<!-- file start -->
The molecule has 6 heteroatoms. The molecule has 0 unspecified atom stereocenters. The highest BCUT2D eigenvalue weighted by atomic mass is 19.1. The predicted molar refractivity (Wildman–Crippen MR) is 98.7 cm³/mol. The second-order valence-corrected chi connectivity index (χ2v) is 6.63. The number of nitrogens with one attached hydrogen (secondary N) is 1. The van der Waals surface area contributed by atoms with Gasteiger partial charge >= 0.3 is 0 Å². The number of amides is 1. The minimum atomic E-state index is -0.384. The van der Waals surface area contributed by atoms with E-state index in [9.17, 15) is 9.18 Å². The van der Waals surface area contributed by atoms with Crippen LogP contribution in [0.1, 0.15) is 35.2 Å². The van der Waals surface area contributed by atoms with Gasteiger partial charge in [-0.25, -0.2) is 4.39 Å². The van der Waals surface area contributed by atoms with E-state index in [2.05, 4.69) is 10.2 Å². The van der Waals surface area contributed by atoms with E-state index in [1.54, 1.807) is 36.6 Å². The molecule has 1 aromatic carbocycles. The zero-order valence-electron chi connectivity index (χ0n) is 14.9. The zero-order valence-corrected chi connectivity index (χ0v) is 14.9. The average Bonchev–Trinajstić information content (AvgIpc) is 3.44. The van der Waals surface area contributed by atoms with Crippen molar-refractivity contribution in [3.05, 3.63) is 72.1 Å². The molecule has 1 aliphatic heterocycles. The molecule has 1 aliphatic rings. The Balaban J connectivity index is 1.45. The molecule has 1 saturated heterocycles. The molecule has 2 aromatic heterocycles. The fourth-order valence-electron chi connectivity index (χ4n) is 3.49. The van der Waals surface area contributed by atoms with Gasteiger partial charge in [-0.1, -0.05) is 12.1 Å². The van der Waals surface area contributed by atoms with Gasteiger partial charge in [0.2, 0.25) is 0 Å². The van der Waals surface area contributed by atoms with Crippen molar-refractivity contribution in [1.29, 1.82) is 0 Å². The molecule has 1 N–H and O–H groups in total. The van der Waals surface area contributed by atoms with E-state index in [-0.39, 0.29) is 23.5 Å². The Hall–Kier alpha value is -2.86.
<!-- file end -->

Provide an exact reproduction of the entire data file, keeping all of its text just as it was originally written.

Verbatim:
The molecule has 6 heteroatoms. The molecule has 0 unspecified atom stereocenters. The highest BCUT2D eigenvalue weighted by atomic mass is 19.1. The predicted molar refractivity (Wildman–Crippen MR) is 98.7 cm³/mol. The second-order valence-corrected chi connectivity index (χ2v) is 6.63. The number of nitrogens with one attached hydrogen (secondary N) is 1. The van der Waals surface area contributed by atoms with Gasteiger partial charge >= 0.3 is 0 Å². The number of amides is 1. The minimum atomic E-state index is -0.384. The van der Waals surface area contributed by atoms with E-state index in [9.17, 15) is 9.18 Å². The van der Waals surface area contributed by atoms with Crippen LogP contribution in [0.1, 0.15) is 35.2 Å². The van der Waals surface area contributed by atoms with Gasteiger partial charge in [-0.25, -0.2) is 4.39 Å². The van der Waals surface area contributed by atoms with E-state index in [2.05, 4.69) is 10.2 Å². The van der Waals surface area contributed by atoms with E-state index in [1.54, 1.807) is 36.6 Å². The molecule has 1 aromatic carbocycles. The zero-order valence-electron chi connectivity index (χ0n) is 14.9. The zero-order valence-corrected chi connectivity index (χ0v) is 14.9. The average Bonchev–Trinajstić information content (AvgIpc) is 3.44. The van der Waals surface area contributed by atoms with Crippen molar-refractivity contribution in [3.05, 3.63) is 72.1 Å². The molecule has 1 aliphatic heterocycles. The molecule has 1 aliphatic rings. The Balaban J connectivity index is 1.45. The molecule has 1 saturated heterocycles. The molecule has 2 aromatic heterocycles. The fourth-order valence-electron chi connectivity index (χ4n) is 3.49. The van der Waals surface area contributed by atoms with Gasteiger partial charge in [-0.1, -0.05) is 12.1 Å². The van der Waals surface area contributed by atoms with Gasteiger partial charge in [0.2, 0.25) is 0 Å². The van der Waals surface area contributed by atoms with Crippen molar-refractivity contribution in [1.29, 1.82) is 0 Å². The molecule has 1 N–H and O–H groups in total. The van der Waals surface area contributed by atoms with E-state index in [-0.39, 0.29) is 23.5 Å². The Hall–Kier alpha value is -2.86.